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UN experts urge Poland to ensure free and full participation at climate talks

Poland: COP24 freedoms

07 May 2018

GENEVA (7 May 2018) - Poland should ensure free and full participation at the UN Framework Convention on Climate Change (COP24) at the end of the year, UN human rights experts* said, citing concerns about a new safety and security law that could hamper civil society’s involvement.    

Environmentalists have expressed concerns about the legislation, which was written specifically for the conference in Poland, saying it could affect their rights to privacy, peaceful assembly and participation. The UN experts raised the issue as the Polish Government briefed officials about preparations for COP24 at the UN Climate Change Conference in Bonn today.

“We acknowledge the commitment of the Government to host the climate conference, aiming to ensure that it will take place in a secure and safe manner,” they said.

“As COP24 will take important decisions to implement the Paris Agreement and address challenges in mitigation action, it is critical that Poland strikes the right balance between safety concerns on the one hand, and fundamental freedoms of assembly, participation and privacy, on the other.

“For the COP24 to be a true success, the Polish Government must do its utmost to prepare and hold the meeting in a manner that facilitates the climate change negotiations and also ensures meaningful civic space that is free from undue surveillance and restriction.”

The UN experts encouraged the Government to respond to their communication** with detailed clarifications.

“As we move forward to combat climate change, Governments should encourage and ensure full and meaningful public participation in these critical multilateral discussions. All eyes are on the Polish Government to see how, as the host and the president of COP24, it will honour its human rights obligations and uphold its responsibility to ensure free and unfettered access for broader participation," the experts said.

“We stand ready to work with the Government and advise on the ways to achieve that important objective.”

Highlighted human rights concerns:

  • Article 17 appears to give sweeping surveillance powers to the police and  secret services to collect and process personal data about all COP24 participants, on the basis of existing legislation that allows such surveillance of suspected criminals and individuals posing a threat to public safety. Applying such presumption on the COP24 participants appears to be unwarranted and unbalanced. Such broad surveillance is not subject to judicial review;
  • Article 22 appears to prevent spontaneous peaceful assemblies in Katowice, which owing to the expected evolving nature of the COP24 negotiations should be tolerated to allow for spontaneous protests to be freely and peacefully conducted.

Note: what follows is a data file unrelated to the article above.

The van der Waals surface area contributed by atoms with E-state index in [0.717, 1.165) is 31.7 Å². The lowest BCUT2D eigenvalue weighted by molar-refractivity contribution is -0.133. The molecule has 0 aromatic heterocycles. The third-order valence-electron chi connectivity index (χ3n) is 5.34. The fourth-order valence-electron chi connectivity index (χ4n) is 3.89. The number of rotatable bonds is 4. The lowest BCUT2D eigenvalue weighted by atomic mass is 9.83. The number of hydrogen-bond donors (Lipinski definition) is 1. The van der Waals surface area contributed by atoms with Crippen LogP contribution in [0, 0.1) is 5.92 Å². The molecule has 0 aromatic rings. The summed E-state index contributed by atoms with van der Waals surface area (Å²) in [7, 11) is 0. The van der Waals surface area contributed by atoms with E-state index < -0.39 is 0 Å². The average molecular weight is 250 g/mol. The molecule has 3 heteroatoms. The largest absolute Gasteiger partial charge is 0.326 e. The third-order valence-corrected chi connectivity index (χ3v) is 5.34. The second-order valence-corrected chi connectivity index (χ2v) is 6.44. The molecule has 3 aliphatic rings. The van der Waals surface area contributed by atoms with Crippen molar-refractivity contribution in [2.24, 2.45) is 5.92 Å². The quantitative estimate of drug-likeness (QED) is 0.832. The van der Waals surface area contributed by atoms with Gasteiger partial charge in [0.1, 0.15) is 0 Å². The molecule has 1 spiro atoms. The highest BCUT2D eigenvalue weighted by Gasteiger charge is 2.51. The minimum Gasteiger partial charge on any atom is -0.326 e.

COP24 will take place in Katowice from 26 November to 16 December.

ENDS 

(**) The communication by the UN experts was sent to the Polish Government on 23 April 2018.

(*) Mr. John H. Knox, Special Rapporteur on human rights and the environment; Mr. David Kaye, Special Rapporteur on the promotion and protection of the right to freedom of opinion and expression, Mr. Michel Forst, Special Rapporteur on the situation of human rights defenders, Mr. Clement Nyaletsossi Voule, Special Rapporteur on the rights to freedom of peaceful assembly and of association, Mr. Joe Cannataci, Special Rapporteur on the right to privacy, and are part of what is known as the Special Procedures of the Human Rights Council.

The Special Rapporteurs are part of what is known as the Special Proceduresof the Human Rights Council. Special Procedures, the largest body of independent experts in the UN Human Rights system, is the general name of the Council’s independent fact-finding and monitoring mechanisms. Special Procedures mandate-holders are independent human rights experts appointed by the Human Rights Council to address either specific country situations or thematic issues in all parts of the world. They are not UN staff and are independent from any government or organization. They serve in their individual capacity and do not receive a salary for their work.

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This year is the 70th anniversary of the Universal Declaration of Human Rights, adopted by the UN on 10 December 1948. The Universal Declaration – translated into a world record 500 languages – is rooted in the principle that “all human beings are born free and equal in dignity and rights.” It remains relevant to everyone, every day. In honour of the 70th anniversary of this extraordinarily influential document, and to prevent its vital principles from being eroded, we are urging people everywhere to Stand Up for Human Rights: www.standup4humanrights.org.